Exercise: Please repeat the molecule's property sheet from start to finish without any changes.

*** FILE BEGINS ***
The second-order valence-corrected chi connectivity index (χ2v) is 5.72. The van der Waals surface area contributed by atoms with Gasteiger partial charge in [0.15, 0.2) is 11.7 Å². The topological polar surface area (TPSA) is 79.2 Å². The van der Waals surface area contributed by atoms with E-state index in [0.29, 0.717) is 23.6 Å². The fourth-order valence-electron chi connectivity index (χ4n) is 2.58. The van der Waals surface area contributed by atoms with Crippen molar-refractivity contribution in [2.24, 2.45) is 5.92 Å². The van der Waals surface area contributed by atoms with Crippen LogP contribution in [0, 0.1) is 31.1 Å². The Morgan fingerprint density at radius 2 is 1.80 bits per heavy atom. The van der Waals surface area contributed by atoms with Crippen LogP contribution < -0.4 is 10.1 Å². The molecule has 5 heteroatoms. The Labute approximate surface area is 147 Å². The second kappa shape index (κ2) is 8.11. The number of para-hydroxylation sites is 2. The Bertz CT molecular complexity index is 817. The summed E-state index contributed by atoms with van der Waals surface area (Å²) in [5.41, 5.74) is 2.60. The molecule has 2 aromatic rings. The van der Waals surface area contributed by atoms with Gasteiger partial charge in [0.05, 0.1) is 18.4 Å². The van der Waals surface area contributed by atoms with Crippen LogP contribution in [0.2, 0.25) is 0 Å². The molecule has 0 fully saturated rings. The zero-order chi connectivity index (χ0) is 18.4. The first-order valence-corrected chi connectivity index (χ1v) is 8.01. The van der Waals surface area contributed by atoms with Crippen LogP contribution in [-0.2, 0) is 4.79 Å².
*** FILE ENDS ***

The second-order valence-corrected chi connectivity index (χ2v) is 5.72. The van der Waals surface area contributed by atoms with Gasteiger partial charge in [0.15, 0.2) is 11.7 Å². The topological polar surface area (TPSA) is 79.2 Å². The van der Waals surface area contributed by atoms with E-state index in [0.29, 0.717) is 23.6 Å². The fourth-order valence-electron chi connectivity index (χ4n) is 2.58. The van der Waals surface area contributed by atoms with Crippen molar-refractivity contribution in [2.24, 2.45) is 5.92 Å². The van der Waals surface area contributed by atoms with Crippen LogP contribution in [0, 0.1) is 31.1 Å². The Morgan fingerprint density at radius 2 is 1.80 bits per heavy atom. The van der Waals surface area contributed by atoms with Crippen LogP contribution < -0.4 is 10.1 Å². The molecule has 5 heteroatoms. The Labute approximate surface area is 147 Å². The second kappa shape index (κ2) is 8.11. The number of para-hydroxylation sites is 2. The Bertz CT molecular complexity index is 817. The summed E-state index contributed by atoms with van der Waals surface area (Å²) in [5.41, 5.74) is 2.60. The molecule has 2 aromatic rings. The van der Waals surface area contributed by atoms with Gasteiger partial charge in [0.05, 0.1) is 18.4 Å². The van der Waals surface area contributed by atoms with Crippen LogP contribution in [0.2, 0.25) is 0 Å². The molecule has 0 fully saturated rings. The zero-order chi connectivity index (χ0) is 18.4. The first-order valence-corrected chi connectivity index (χ1v) is 8.01. The van der Waals surface area contributed by atoms with Crippen LogP contribution in [-0.2, 0) is 4.79 Å².